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Flashcards in Chapter 2 Deck (60):
1

5 factors that determine the suitability of a material

Type of material
Shape
Orientation or plane
Mass
Material surface, rough, smooth

2

Surface to mass as it relates to FFing

The more mass a material has relative to the exposed surface area, the more resistant to heat

3

When a material degrades it also__________. And a change in shape can cause a change in _________

Deforms
Load imposition

4

Most new buildings are_____________and __________

high strength
Low mass

5

Brittle

Ductile

Fracture as it is stressed-
Masonry, tile, cast iron

Bend deflect or stretch as a load is applied
Most metal, plastic and wood

6

4 basic building materials

Wood
Steel
Concrete
Masonry

7

All native woods are not the same, name 6 types

Hard
Soft
Tight grained
Knotty
Old growth
New growth

8

How long before Pine and Spruce trees can be cut?

25 years

9

What is Pitch?

Found in trees, burns like a petroleum product.
New growth trees have more of it than old growth

10

Wood used to be cut from:

The heart of the tree which was denser and had less pitch

11

In what year and in what way did wood standards change?

1986, went from Utility, std, construction grade, and select to
#3,#2, and #1 with 1 being the best

12

What type of wood used to be used for exterior? Interior?

Douglas Fir
White fir, Hemlock

Now the white fir is used on the eXterioir

13

What's the difference between full dimensional and nominal dimension lumber?

1/2",

14

Traditional wood products are primarily

Heavy timber
Glue-laminated beams and columns
Sheathing

Different from EWP

15

Glulams:

Made from smaller pieces, used to be strapped together, then glued. Glues are toxic

16

3 types of sheathing

Plywood-altering veneers at 90

Particle Board-pyrolizing flashover

Decorative sheathing-1/8- 3/8- does not support weight

17

What has replaced plywood?

OSB

18

Can you use Decorative wood sheathing for interior panels?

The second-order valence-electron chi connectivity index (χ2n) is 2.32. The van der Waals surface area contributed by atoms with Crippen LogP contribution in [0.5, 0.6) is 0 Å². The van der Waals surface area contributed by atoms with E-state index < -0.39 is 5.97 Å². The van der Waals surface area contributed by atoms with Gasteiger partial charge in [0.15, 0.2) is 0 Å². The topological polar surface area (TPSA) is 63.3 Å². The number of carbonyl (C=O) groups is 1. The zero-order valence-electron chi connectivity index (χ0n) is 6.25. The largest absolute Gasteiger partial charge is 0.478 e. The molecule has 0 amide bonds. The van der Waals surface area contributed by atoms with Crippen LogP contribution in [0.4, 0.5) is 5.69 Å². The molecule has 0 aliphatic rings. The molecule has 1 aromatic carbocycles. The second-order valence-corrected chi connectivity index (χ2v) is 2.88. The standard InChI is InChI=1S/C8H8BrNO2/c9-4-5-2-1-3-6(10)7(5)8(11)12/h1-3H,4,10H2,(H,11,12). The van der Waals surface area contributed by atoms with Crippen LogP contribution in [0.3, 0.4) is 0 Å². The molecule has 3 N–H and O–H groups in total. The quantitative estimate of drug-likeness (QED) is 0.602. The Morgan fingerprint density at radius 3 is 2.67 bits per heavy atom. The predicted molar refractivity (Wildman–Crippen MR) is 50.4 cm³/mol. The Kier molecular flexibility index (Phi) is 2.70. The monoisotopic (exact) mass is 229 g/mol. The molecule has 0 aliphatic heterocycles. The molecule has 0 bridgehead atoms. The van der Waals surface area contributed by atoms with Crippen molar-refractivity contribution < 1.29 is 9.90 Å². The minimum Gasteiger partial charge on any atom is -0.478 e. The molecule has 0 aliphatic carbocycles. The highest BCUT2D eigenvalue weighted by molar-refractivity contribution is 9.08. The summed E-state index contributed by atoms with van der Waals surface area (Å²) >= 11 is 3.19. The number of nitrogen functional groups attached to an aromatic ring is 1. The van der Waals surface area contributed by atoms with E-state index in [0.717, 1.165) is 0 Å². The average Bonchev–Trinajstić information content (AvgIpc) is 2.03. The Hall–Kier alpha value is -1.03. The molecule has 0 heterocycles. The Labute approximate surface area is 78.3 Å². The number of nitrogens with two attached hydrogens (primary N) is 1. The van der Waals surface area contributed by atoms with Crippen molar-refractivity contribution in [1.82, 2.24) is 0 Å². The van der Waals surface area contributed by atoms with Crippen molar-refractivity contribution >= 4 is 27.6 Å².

NO, not by code

19

EWP

Transform wood chips, slivers, veneers, shavings and even recycled products to make wood

New growth wood, cellulose, wheat, straw, lots of pitch and loose grained

20

EWP process

Processed, milled, emulsified (add adhesives, and then auto claved( heat and pressure) into shape

21

6 types of EWP

OSB
LVL-laminated veneer lumber
LSL-strand
CLT-Cross lam timber
GLT-Glue Lam timber
Finger jointed

22

OSB, describe

Urea-formaldehyde
Degrades in sunlight, moisture and heat
Randomly oriented layers
Will ignite and burn rapidly
Roof and floor assemblies

23

LVL

Phenolic Resin
Native wood stacked with aligned grains
Designed to have load imposed axial lay and perpendicular to the grain
Beams, joists, rafters, columns, studs, rim boards

24

LSL-Lam strand or PSL, parallel strand lumber

Urea, phenolic resin or phenol formaldehyde
Uses strands oriented in a parallel fashion
Used like LVL, but fails sooner

25

CLT-cross lam

3-7 layers
Rotated 90 degrees
Structurally sound form of plywood, but thicker
Eco for sound and carbon foot print
Used for columns

26

How is CLT a green product

Per 1 ton of wood, it takes 5 times more energy to make concrete,
24 times for steel, and
126 times for aluminum

27

GLT-Glulam Timber

Similar to Glulam
Loved by designers for the shapes it can make
Uses pieces of timber
Columns and beams

28

Finger jointed, FJL

Using native wood,